Wheelmap (wheelmap.org) is a map for wheelchair accessible locations. There is a website, an iPhone app and an Android app available for this use case at the moment. The site and app let you find out if a location is accessible or not. You can search for and tag locations yourself.
- 1 I have a similar project, can we cooperate?
- 2 Who is behind wheelmap?
- 3 Are you planning for your site to be global?
- 4 Do you plan on letting people post specific information about accessibility?
- 5 Is Wheelmap intended to address just wheelchair accessibility, or might you also cover access for people with vision or hearing impairments etc?
- 6 Do you have an iPhone app?
- 7 What conventions do you use to tag places?
- 8 How can I contribute ?
- 9 Statistics & Mission
- 10 Will wheelmap be fully open sourced?
- 11 How can we identify Wheelmap as a data source in OpenStreetMap
- 12 See also
I have a similar project, can we cooperate?
For sure! If you also use OpenStreetMap we’re already sharing all location data with you. If you want to help us develop wheelmap.org, talk to us. Anything else? Just contact us via Direct Message of this Wiki or via our Website
Who is behind wheelmap?
Wheelmap is an initiative of “Sozialhelden e.V.“(de), a German non-profit association located in Berlin.
Are you planning for your site to be global?
Yes, since OpenStreetMap is a global project, the data of the whole world is on the map already.
The wheelmap website and iPhone App are already available in the following languages:
We are looking for more regional ambassadors who also want to promote wheelchair accessibility through transparency. Contact us if you want to help!
Do you plan on letting people post specific information about accessibility?
Yes, we use a wheelchair description tag that has been approved by OpenStreetMap.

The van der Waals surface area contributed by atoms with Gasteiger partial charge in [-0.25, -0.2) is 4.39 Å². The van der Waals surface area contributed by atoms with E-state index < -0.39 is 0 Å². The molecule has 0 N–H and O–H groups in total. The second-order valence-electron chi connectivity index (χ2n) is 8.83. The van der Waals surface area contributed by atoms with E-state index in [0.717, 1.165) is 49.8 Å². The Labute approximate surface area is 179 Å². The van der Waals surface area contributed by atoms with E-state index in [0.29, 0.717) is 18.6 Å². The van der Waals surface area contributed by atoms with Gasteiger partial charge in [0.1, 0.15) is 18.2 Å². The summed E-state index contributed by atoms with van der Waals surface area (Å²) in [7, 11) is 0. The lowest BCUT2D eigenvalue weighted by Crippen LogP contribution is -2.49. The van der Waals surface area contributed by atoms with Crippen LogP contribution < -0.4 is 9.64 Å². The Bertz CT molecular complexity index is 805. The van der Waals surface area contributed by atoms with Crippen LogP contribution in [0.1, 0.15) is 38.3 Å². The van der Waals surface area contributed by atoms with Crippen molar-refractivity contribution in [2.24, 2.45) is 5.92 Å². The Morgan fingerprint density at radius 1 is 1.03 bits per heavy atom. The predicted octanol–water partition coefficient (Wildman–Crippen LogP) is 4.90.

Is Wheelmap intended to address just wheelchair accessibility, or might you also cover access for people with vision or hearing impairments etc?
We want to concentrate on wheelchair accessibility because we believe that blind and deaf people need different solutions and we should not put them in the same box. Nevertheless we believe that the source code of wheelmap could be developed further to meet those needs.
Do you have an iPhone app?
Yes. You can find it at iTunes But there are several other apps too. You can use iLOE or Mapzen POI collector to tag the accessibility of places and use iLOS or Leisure to find out about the wheelchair accessible status of places around you. And since the OpenStreetMap community is growing, expect more to come.
What conventions do you use to tag places?
We use those which are approved by the OpenStreetMap community. See wheelchair=*. Simply put, it’s “yes” (fully accessible), “limited” (partly accessible, e.g. no access to toilet) and “no” (not accessible). In the wheelchair:description=* tag we plan to store additional information about the accessibility.
How can I contribute ?
- You can add locations to openstreetmap.
- You can add wheelchair accessibility to openstreetmap by using http://wheelmap.org
- You can help to translate the wheelchair relates openstreetmap pages to your language, see Category:Walking Disability
- You can help to translate the web portal and iPhone App http://wheelmap.org to your language. Contact us if you want to help!
Statistics & Mission
The current number of tagged places grows steadily (around 200 per day). Find the number in the lower left corner of http://wheelmap.org
Our mission is to collect a lot of data from all kind of organisations. We are currently talking to a lot of people in the government / administration area but also with some representatives of larger corporations too. Stay tuned!
Will wheelmap be fully open sourced?
Currently we have open sourced the Android app, and some other tools we have made. You can access the code on Github. The website, iPhone app and the wheelmap API are not released as open source for now.
How can we identify Wheelmap as a data source in OpenStreetMap
The openstreetmap-user "wheelmap_visitor" is used to enter tags which have been added by anonymous visitors of wheelmap.org or the mobile apps. Wheelmap users who edit more than just the wheelchair-tag have to connect Wheelmap with their own openstreetmap-account.